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Supported Single-Arm Dumbbell Row

Supported Single-Arm Dumbbell Row

Hold a dumbbell in your right hand, place your left hand on a bench in front of you, and assume a staggered stance, left foot forward. Hold your elbow in as you row the wight to the side of your torso. Do 10 reps, switch arms and leg positions, and repeat the movement.

Dumbbell Triceps Kickback

Dumbbell Triceps Kickback

Grab a pair of dumbbells, bend your knees and lean forward so your torso is nearly parallel to the floor. Tuck your upper arms next to your sides, bend your elbows, and hold your forearms about parallel to the floor, palms facing up. Simultaneously extend your arms straight back and rotate the weight so your palms end up facing each other. Return to the starting position. Do 15 reps.

Dumbbell Hammer Curl and Press

Dumbbell Hammer Curl and Press

Standing with your feet shoulder-width apart, hold a pair of dumbbells at arm's length by your sides, palms facing each other. Without moving your upper arms, curl the weights to your shoulders, and then press them overhead until your arms are straight. Reverse the move to return to the starting position. Do 10 reps.

Sunday, January 27, 2013

What Is High Blood Pressure?

High Blood PressureEvery time your heart beats (about 60 to 70 times a minute when you're resting), it pumps blood out through large blood vessels called arteries. Blood pressure is the force of that blood as it pushes against the walls of the arteries. Your blood pressure is at its highest when your heart beats and pushes the blood out—doctors call this the systolic pressure. When the heart is at rest between beats, your blood pressure falls. This is called diastolic pressure. Blood pressure is always given as two numbers: first the systolic and then the diastolic pressure.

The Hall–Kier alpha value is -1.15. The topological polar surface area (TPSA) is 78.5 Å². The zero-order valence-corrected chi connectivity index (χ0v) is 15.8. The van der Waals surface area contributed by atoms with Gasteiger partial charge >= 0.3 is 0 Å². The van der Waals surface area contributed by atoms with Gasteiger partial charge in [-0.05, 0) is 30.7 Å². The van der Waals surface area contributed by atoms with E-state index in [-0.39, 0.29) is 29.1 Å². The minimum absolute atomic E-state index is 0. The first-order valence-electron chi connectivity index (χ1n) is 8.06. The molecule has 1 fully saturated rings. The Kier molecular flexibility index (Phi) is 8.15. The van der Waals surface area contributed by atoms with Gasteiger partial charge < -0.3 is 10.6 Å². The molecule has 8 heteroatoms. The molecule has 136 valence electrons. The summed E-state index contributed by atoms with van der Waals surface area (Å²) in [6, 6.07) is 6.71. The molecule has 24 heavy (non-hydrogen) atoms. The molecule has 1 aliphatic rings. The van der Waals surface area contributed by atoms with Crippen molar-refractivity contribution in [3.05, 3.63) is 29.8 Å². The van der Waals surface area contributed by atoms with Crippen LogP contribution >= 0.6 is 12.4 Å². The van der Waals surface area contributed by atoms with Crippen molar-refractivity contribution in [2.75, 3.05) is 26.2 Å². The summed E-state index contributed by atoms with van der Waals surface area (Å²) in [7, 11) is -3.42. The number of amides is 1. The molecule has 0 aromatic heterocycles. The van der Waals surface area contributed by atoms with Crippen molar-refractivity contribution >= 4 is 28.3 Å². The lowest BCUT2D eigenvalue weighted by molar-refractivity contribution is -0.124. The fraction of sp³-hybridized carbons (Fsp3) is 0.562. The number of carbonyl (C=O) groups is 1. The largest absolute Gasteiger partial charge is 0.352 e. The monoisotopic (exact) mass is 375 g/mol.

Normal blood pressure ranges from below 130 to 140 systolic and below 85 to 90 diastolic. If your blood pressure is less than 140/90, then, it's normal. High blood pressure, or hypertension, is anything above 140/90. High blood pressure gets more serious as the numbers get higher. Your risk of heart attack, stroke, and kidney disease go up along with your blood pressure.

If your blood pressure is high, there are many lifestyle steps you can take to lower it, like losing weight, getting more exercise, avoiding salt, giving up cigarettes, and drinking less alcohol. If that doesn't help, or if your blood pressure stays high, your doctor may prescribe drugs to bring it down. Vitamins, minerals, and other supplements, along with diet and lifestyle can help you overcome high blood pressure problems.


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Ultimate 30's Workout

Increase the amount of testosterone and growth hormone your body produces by working multiple muscle groups and keeping rest periods short. For cardio, your lactate threshold can still be increased throughout your thirties, so intervals are king to counter any loss of lung power.

Ultimate 40's Workout

Short, sharp shocks are the way to fire up your body in your middle years - which means you can forget long-winded weights workouts. Vary exercises, intensity and timings to keep your muscles guessing.

Ultimate 50's Workout

You may not be able to lift the heaviest weight, but that's okay. Instead, stretching and yoga should be part of your training, and body-weight moves can replace heavy workouts. Do three sets of 10 reps of the following exercises to protect your joints and maintain muscle mass and testosterone.